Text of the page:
The scandal is that, against the background of inadequate funding, leading to a drying up of independent sector supply, there are still many local authorities all over the country which are directing elderly people to local authority-provided accommodation that carries with it a much higher cost than equivalent or better independent sector accommodation.

Without bringing ideology into this matter, it seems to me that there can be no justification in a resource- constrained environment for restricting the total amount of care that can be purchased by a local authority by buying a more expensive product, where an equal quality, less expensive one is available. I urge the Secretary of State to take steps to assess the scale of the problem, and to calculate the additional care that might be purchased with the money saved if expensive local authority provision were substituted by better value independent sector provision.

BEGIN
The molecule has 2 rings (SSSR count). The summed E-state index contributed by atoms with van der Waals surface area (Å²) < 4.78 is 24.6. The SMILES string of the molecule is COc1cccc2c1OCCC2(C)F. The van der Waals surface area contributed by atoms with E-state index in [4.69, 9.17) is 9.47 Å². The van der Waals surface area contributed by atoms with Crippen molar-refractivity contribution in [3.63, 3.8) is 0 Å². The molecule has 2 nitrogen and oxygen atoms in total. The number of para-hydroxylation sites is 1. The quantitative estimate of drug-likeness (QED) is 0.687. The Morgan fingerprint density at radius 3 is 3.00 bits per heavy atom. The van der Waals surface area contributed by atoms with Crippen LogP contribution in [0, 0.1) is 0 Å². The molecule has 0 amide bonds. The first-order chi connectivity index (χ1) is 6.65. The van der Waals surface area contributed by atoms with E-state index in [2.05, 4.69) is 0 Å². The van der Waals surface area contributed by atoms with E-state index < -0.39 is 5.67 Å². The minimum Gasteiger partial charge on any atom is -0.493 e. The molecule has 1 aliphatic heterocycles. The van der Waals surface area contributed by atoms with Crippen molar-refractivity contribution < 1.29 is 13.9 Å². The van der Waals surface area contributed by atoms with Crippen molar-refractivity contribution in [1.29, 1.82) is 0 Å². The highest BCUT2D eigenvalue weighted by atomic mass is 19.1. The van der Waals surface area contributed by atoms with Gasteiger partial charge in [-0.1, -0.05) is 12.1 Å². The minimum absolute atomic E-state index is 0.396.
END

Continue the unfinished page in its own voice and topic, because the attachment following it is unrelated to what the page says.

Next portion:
The figures are substantial. In many councils--on local authorities' own admission, as the Secretary of State knows--the cost of providing care in their own establishments is 60 per cent., 70 per cent., 80 per cent. and, in some cases, more than 100 per cent. higher than the price at which they can buy comparable care in independent sector establishments.

On eligibility, I am grateful for the comments made by hon. Members, and by the Secretary of State. The dividing line between NHS and social care for the elderly is of

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great importance, because NHS continuing care is free but local authority care is subject to the means test, making this a critical issue for many families. The royal commission's principal recommendation would greatly reduce, if not entirely eliminate, the significance of the distinctions.